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My Life as an Injured Student-Athlete

Bailey Tietz » Bill Reichle Therapy/Counseling » Bill Reichle Therapy/Counseling

They call it the “Broken Leg Test,” and when you are considering playing a sport at the Division I level, you are told to swear by it. Throughout high school, athletic and academic advisors asked me to imagine breaking my leg halfway through my first collegiate season. Would I enjoy attending the universities that I visited if field hockey were to become a nonfactor? After an unconventional recruiting process during the stay-at-home orders of 2020, I ultimately committed to Georgetown University. Far too early in my collegiate career, I learned why the Broken Leg Test existed. I suffered a knee injury that required surgery, putting me out of the game for 4 months. After doing my rehab and making what I thought was a full recovery, I could feel that something was wrong. My first surgery had failed, and a second operation would have me out of the game for another year. During this time, I learned countless lessons about my support system, my interests outside of athletics, and the importance of mindfulness amid adversity. I recall these lessons in this blog post.


For most elite athletes, you get to where you are by never being satisfied. We are taught to push ourselves beyond our limits, and while this mindset may be useful on the field, on the court, and in the weight room, it is not necessarily a sustainable way to live one’s everyday life. When I got injured and could no longer push my body in the way that I was accustomed to, I felt something unexpected: guilt. I would attend practice, watch my teammates complete their workouts, and leave feeling a sense of distance that I had never experienced before. Practically, I knew that I had done nothing wrong. Emotionally, my inability to contribute to the team on the field took a negative toll on my sense of self-worth. 

I realized very quickly that I had to combat these feelings of guilt with something that was equally as strong: grace. When healing from an injury, it is important to recognize how hard your body is working in your favor every single day. Every minute at practice that I spent thinking about everything I should be doing, my body was in the process of healing itself. Grace was important when I could not use the weights that I wanted in PT, when I could not take my normal walking routes to class, and when I could not participate in certain team activities off the field due to my injury. In this regard, I had to actively shift my mentality from one that was never satisfied to one that would be able to find moments of satisfaction in the midst of frustration. This was no small task, and I would be lying if I said that I did it without fail. That’s the thing about grace: you are meant to learn how to be comfortable with imperfection. 

Creative Outlets 

While being injured prevented me from participating in physical activity, it did give me the unique opportunity to explore my interests outside of athletics. I began looking at other extracurriculars and ended up joining Georgetown’s premier political consulting club. Unbeknownst to me, this decision would result in my internship at a top political consulting firm last Summer. I

explored my interest in advocacy, becoming the leader of an ideological cohort within a debating society on campus. I also helped to bring Dream on 3 to Georgetown – an organization that makes the sports dreams of children with life-altering conditions come true, for I learned very quickly how different life without sports would be. In short, I searched for ways to achieve the sense of community that I was missing, and this new community became crucial in supporting my recovery.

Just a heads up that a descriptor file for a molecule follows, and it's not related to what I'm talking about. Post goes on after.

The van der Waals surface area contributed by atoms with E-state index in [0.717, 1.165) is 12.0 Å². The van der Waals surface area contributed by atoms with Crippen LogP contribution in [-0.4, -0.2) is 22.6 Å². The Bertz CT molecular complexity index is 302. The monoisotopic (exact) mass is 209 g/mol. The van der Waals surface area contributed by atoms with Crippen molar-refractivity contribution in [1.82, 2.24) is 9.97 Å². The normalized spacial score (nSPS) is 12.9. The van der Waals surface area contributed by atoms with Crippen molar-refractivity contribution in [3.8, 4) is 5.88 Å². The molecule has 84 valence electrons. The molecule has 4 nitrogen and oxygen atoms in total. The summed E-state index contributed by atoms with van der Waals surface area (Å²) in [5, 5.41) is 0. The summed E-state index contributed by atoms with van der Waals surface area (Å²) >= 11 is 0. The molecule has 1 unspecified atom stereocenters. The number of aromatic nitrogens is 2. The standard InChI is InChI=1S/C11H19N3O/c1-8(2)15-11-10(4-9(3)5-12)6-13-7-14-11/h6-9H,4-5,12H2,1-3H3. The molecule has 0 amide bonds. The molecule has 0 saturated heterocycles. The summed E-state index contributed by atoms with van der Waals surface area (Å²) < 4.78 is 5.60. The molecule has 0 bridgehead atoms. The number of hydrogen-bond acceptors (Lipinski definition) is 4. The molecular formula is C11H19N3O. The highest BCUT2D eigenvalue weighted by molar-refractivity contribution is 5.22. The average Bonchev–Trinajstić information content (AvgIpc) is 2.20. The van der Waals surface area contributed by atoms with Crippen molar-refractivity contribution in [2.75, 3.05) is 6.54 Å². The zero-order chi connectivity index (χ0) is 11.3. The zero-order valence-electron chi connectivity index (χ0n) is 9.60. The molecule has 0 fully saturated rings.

It is important to note that my newfound interests included more than just participating in formal groups. Being injured allowed me the opportunity to grow more comfortable sitting with myself and practicing mindfulness at a time when I needed it the most. I found new hobbies like playing guitar, painting, and writing creatively. Out of everything that I was able to take from this period of my life, I am most grateful for the chance to learn about what I genuinely enjoy doing. It was a hard lesson, and granted, I would have rather learned it a different way. All the same, being injured presents an opportunity for an athlete to reconnect with the parts of themselves that they may lose sight of while they are training. Viewing recovery as a period of exploration rather than a waiting game helped me immensely in 2022. 

Asking For Help 

I could write much more about athletic injuries, and I hope to do so in the future. However, I want to conclude by stressing the importance of asking for help. There is no one-size-fits-all approach to recovery, and being an injured athlete requires more than physical strength. The mental fortitude that it takes to rehab a serious injury is something to be commended, and it is rarely something that you can do alone. Prioritizing your mental health when you are injured is crucial, and this may require turning to mental health providers. For student-athletes in particular, most universities offer sports-specific counseling services. Podcasts, online forums, and books about injuries also proved helpful for me in the months after my surgery. Asking for help is never something to be ashamed of, and it is always important to be aware of the resources available to you.

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Bailey Tietz Student Athlete
Student Athlete, Field Hockey, at Georgetown University. Bailey is currently a Junior.